How to Interview Future Employers: Some Work Wellbeing Wisdom

Ute Schauberger
4 min readAug 1, 2023

My first month

This month has been my first as full time practice lead for service design at Opencast. Transitioning has been a great challenge. Lots to learn and find out, lots of friendly and supportive people, lots to get stuck into. Also lots that needs much more reflecting, doing, and experimenting before becoming something I learnt and want to share.

Some work wellbeing wisdom

Instead, I’ll write about more of a long-term learning: How to interview future employers.

We are expanding the team again and hiring service designers! You can find the job ads here on our website. It has been both joyful and challenging to get back to that. It’s not always easy to find the right people, and it’s also not easy to find the right role when you’re a service designer.

Job interviews are a two way street. Amongst the preparation and pressure, it is easy to forget that you are also interviewing your employer. Plus people with good questions make a great impression during a hiring process. As well as people who are clear on what they are looking for. This is something I struggled with when I first started out in design. And something I learnt to do much better over the years. Here is what I recommend:

  1. Make a list of all that is important to you at work. This can be difficult but also enlightening to list. It took me a long time to learn what I need and want from a workplace, what makes me thrive, and where I do my best work. It will almost certainly change! That’s okay, just make a start. Think about all your previous jobs, teams, projects. Or perhaps why you want to leave your current role.
  2. Give a score from 1 to 10 to each item on your list, weighing them by importance. Aim for a mix of scores even when it’s tempting to give everything a 10. Now look at your top six priorities and arrange them at the top of your list.
  3. Then score your current role against each of these criteria, from 1 to 10. Be honest. Lots of jobs have great potential. But what is the reality right now, and what does your day to day look like most of the time? Multiply the importance score by the role score. This shows you a weighted view of how well your role actually stacks up against your priorities.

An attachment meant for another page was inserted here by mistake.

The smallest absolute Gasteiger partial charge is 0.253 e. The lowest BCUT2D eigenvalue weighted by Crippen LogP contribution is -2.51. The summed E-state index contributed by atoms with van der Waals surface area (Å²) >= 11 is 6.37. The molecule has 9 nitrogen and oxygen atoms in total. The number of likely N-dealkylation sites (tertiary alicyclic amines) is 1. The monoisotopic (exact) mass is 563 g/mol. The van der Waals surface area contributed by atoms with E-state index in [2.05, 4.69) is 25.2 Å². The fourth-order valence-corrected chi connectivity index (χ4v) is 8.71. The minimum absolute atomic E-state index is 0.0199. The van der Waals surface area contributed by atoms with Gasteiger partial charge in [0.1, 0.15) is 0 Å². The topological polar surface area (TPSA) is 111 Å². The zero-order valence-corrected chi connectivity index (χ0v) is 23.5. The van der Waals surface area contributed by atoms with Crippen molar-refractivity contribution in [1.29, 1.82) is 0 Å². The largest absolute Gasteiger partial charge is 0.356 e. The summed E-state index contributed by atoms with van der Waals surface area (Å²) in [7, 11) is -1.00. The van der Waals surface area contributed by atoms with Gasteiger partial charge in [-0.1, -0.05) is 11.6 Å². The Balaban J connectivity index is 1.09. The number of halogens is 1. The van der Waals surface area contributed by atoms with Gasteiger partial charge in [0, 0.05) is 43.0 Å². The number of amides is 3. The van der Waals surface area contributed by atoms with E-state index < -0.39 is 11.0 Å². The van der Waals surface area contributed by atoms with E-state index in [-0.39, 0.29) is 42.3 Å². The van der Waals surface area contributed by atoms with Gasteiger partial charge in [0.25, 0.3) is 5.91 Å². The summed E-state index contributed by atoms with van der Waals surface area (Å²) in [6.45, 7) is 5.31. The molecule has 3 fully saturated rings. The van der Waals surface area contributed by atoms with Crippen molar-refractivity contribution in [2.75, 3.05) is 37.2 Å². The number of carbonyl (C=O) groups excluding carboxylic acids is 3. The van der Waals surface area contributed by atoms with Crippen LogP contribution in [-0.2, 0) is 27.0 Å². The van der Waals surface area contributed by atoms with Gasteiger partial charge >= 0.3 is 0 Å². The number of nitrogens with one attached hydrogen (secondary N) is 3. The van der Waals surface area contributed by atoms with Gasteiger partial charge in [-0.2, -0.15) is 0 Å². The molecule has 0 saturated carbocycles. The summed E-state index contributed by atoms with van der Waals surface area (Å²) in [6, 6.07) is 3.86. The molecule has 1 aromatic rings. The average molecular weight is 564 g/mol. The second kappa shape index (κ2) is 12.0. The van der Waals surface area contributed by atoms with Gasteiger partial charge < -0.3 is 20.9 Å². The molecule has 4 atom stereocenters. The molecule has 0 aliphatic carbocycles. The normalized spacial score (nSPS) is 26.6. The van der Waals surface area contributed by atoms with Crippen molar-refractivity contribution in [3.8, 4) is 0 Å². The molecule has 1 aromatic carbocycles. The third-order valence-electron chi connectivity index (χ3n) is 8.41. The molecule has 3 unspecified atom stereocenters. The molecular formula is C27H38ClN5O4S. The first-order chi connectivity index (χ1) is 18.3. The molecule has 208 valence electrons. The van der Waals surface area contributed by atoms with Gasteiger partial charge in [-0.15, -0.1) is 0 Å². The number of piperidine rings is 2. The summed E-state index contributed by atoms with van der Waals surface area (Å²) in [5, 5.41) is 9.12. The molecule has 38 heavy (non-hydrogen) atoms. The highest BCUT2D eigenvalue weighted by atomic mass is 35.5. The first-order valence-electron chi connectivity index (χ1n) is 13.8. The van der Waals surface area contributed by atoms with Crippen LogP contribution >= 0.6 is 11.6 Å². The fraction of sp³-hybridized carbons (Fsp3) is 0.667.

4. This is the most important step! Think about how to find out how a new company might compare to what’s important to you. What could you ask at interview? Who do you need to speak to? What can you find out online? Do your homework. And write out the questions you want to ask of your potential employer. You can even score this new role based on your findings and best guesses, and compare it to others or your current job.

Curious about my own list? And how I interviewed for it? This is what I wrote over one year ago before joining Opencast:

  • Collaboration, trust, teamwork: Collaboration and teamwork are really important to me. What is the team structure like at the moment and who will I be working with? How do you spend time together and apart at the moment?
  • Meaning, impact, and challenging work: What will I be working on? What does a typical day look like in your team? What challenges is your organisation trying to tackle? What was your last project that made an impact?
  • Good pay and future prospects: I checked the job ad, looked up people who worked there, how long they stayed, and who left.
  • Continuous learning and gaining experience: I checked the portfolio of work of the organisations, I looked into their clients, and I looked up my future colleagues.
  • Being respected, recognised and appreciated: How do you think my role would help you and the team? What are your needs and expectations of a service designer? Why do you think you need service design? What would be the biggest challenges for this role? How would you define success in this role?
  • Practicing design, being involved in strategy, and feeling enabled to do good quality work: What influence do service designers have on final outcomes and deliverables? What do the relationships with other disciplines look like? How is design involved in wider strategic conversations? And in practical day-to-day project work?

Originally published at https://uteschauberger.com.

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Ute Schauberger

Designer, Anthropologist, aspiring Gardener. Learns, reflects, and writes about understanding humans and designing services. www.uteschauberger.com